intensely aware that Hashem is watching, one will, naturally, exercise deliberation in
speech and behavior. Luzzatto writes that at the very least, we should display this
attitude during Torah study and prayer.
There does exist a lower level of yiras Hashem which, although not particularly
fashionable in our day and age, should not be so quickly disregarded: simple fear of
punishment for one's sins. It is a sign of our widespread secularization as a people
that most Jews will look at you
funny if you even suggest such things; most are shocked to find out that there is, in our
tradition, some concept of a "purgatory (Gehinnom)." Fear, in this sense,
is far from
the essence of our relationship with Hashem, but it can certainly help, at times, to keep
us all in line.
And if we really want to serve G-d, we should employ whatever means are available!
WALKING IN HIS WAYS
We are commanded to model our character traits after
Hashem. As the Talmud puts it, "Just as He is gracious and merciful, so you
should be gracious and merciful."
(Shabbos 133b) All of one's actions should be praiseworthy, leading (Luzzatto
writes) to "...the strengthening of Torah and furthering of brotherliness." (p.
11; Feldheim edition)
Not an easy process--to make ourselves compassionate people, to overcome our smallness.
Rabbi Yisrael Salanter, zt'l, great 19th century saint,
remarked that it is easier to learn through the whole Talmud than to change one negative
character trait! It's work for a
lifetime, but it's what G-d expects.
A person should feel an intense love for his Creator,
so that he is moved to do actions that are pleasing to Him. He should love G-d so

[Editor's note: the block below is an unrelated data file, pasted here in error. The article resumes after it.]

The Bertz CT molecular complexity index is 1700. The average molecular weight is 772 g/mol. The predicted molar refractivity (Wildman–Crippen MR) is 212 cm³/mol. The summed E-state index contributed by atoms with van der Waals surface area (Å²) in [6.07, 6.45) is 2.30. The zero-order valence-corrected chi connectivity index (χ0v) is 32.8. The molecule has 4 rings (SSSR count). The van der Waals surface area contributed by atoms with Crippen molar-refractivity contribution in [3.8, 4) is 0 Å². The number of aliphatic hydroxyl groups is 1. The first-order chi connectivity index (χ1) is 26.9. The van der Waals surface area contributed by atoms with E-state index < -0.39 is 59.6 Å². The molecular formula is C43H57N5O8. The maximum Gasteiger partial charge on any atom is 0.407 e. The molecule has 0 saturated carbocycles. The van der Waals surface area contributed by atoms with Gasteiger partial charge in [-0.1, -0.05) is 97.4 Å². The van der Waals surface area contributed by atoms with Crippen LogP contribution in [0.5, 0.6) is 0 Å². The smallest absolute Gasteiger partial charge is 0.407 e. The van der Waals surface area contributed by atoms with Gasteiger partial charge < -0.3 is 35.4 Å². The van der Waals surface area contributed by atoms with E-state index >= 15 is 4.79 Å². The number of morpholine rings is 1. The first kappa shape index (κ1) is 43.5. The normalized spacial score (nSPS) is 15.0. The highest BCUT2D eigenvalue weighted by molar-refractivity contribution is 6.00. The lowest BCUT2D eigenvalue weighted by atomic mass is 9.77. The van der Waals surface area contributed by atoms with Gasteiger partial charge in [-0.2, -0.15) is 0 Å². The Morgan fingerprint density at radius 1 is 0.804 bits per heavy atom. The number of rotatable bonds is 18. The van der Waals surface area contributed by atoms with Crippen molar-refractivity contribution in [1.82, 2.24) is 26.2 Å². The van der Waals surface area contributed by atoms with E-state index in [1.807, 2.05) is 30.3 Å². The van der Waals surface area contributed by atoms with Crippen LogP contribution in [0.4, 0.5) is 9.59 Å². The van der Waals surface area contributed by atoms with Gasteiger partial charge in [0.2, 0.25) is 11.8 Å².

much, Luzzatto writes, that it pains him to see others lacking this love; he will be
inspired to help others attain it.
Generally considered a higher level of service than fear, or awe, ahavas Hashem
(love of G-d) is also a lifetime's effort. Maimonidies writes that the best
way to achieve it is to study and contemplate His wondrous works: the human body, the
solar system, the diversity of life on earth. Another way, of course, is through the
study of Torah itself, where we learn so much about G-d's greatness.
One's heart should be complete in one's Judaism.
No grudging, half-hearted observance, no secret feelings of, "I wish I could
be like the members of other nations." Complete and joyous acceptance of the yoke of
Heaven is what we want to reach.
DOING ALL THE MITZVOS
The goal of Judaism is not just feeling holy; Judaism
is, above all, a religion of actions, of doing. Not mechanical observances, but a
careful and inspired guarding of these commandments in all of their details, as in the
phrase, "shomer mitzvos (guardian of the mitzvos)." Moreover, to carry
them out because G-d commanded them, and not
because they promote our own goals. To carry out the mitzvos properly obviously
requires thorough study of Torah...which is, itself, the most important mitzvah in its own
This is a demanding program for the Jewish people, no doubt, but one that is "for
your own good," as the verse states. For our own good: we benefit, in this
world and the next. May we all be inspired to delve into the words of Devarim, and
to make the ideals they describe a guidepost in our lives.
Insights Into Genesis
Insights Into Exodus
Edelstein is Director of the Savannah Kollel/ Savannah Torah Education Project. Phone:
fax: 354-9923; e-mail address: Yosef18@aol.com